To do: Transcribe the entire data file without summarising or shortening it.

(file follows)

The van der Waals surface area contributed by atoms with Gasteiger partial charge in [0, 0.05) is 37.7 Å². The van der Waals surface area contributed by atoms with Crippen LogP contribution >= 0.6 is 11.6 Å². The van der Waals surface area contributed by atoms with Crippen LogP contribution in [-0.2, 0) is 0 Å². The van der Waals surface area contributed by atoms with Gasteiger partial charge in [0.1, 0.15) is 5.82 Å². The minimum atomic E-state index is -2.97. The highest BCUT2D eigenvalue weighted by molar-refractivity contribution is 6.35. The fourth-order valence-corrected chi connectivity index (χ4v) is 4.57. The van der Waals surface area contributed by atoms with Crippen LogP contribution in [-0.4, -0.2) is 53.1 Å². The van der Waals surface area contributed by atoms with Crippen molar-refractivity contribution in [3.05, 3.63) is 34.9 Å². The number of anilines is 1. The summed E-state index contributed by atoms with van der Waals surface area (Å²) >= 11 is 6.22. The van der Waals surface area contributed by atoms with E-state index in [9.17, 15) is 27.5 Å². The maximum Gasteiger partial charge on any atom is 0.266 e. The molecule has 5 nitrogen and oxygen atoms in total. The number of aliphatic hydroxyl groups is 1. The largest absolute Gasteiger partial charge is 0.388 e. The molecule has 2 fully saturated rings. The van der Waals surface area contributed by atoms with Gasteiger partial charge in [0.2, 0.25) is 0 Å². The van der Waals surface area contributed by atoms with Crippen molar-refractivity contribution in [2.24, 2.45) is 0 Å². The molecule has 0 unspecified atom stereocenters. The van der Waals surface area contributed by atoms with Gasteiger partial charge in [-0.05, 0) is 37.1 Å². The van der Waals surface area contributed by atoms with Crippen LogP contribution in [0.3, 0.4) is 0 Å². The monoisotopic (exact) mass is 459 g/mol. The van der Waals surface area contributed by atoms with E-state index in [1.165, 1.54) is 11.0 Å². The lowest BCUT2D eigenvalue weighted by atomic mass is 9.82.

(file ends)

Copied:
The van der Waals surface area contributed by atoms with Gasteiger partial charge in [0, 0.05) is 37.7 Å². The van der Waals surface area contributed by atoms with Crippen LogP contribution >= 0.6 is 11.6 Å². The van der Waals surface area contributed by atoms with Crippen LogP contribution in [-0.2, 0) is 0 Å². The van der Waals surface area contributed by atoms with Gasteiger partial charge in [0.1, 0.15) is 5.82 Å². The minimum atomic E-state index is -2.97. The highest BCUT2D eigenvalue weighted by molar-refractivity contribution is 6.35. The fourth-order valence-corrected chi connectivity index (χ4v) is 4.57. The van der Waals surface area contributed by atoms with Crippen LogP contribution in [-0.4, -0.2) is 53.1 Å². The van der Waals surface area contributed by atoms with Crippen molar-refractivity contribution in [3.05, 3.63) is 34.9 Å². The number of anilines is 1. The summed E-state index contributed by atoms with van der Waals surface area (Å²) >= 11 is 6.22. The van der Waals surface area contributed by atoms with E-state index in [9.17, 15) is 27.5 Å². The maximum Gasteiger partial charge on any atom is 0.266 e. The molecule has 5 nitrogen and oxygen atoms in total. The number of aliphatic hydroxyl groups is 1. The largest absolute Gasteiger partial charge is 0.388 e. The molecule has 2 fully saturated rings. The van der Waals surface area contributed by atoms with Gasteiger partial charge in [0.2, 0.25) is 0 Å². The van der Waals surface area contributed by atoms with Crippen molar-refractivity contribution in [2.24, 2.45) is 0 Å². The molecule has 0 unspecified atom stereocenters. The van der Waals surface area contributed by atoms with Gasteiger partial charge in [-0.05, 0) is 37.1 Å². The van der Waals surface area contributed by atoms with Crippen LogP contribution in [0.3, 0.4) is 0 Å². The monoisotopic (exact) mass is 459 g/mol. The van der Waals surface area contributed by atoms with E-state index in [1.165, 1.54) is 11.0 Å². The lowest BCUT2D eigenvalue weighted by atomic mass is 9.82.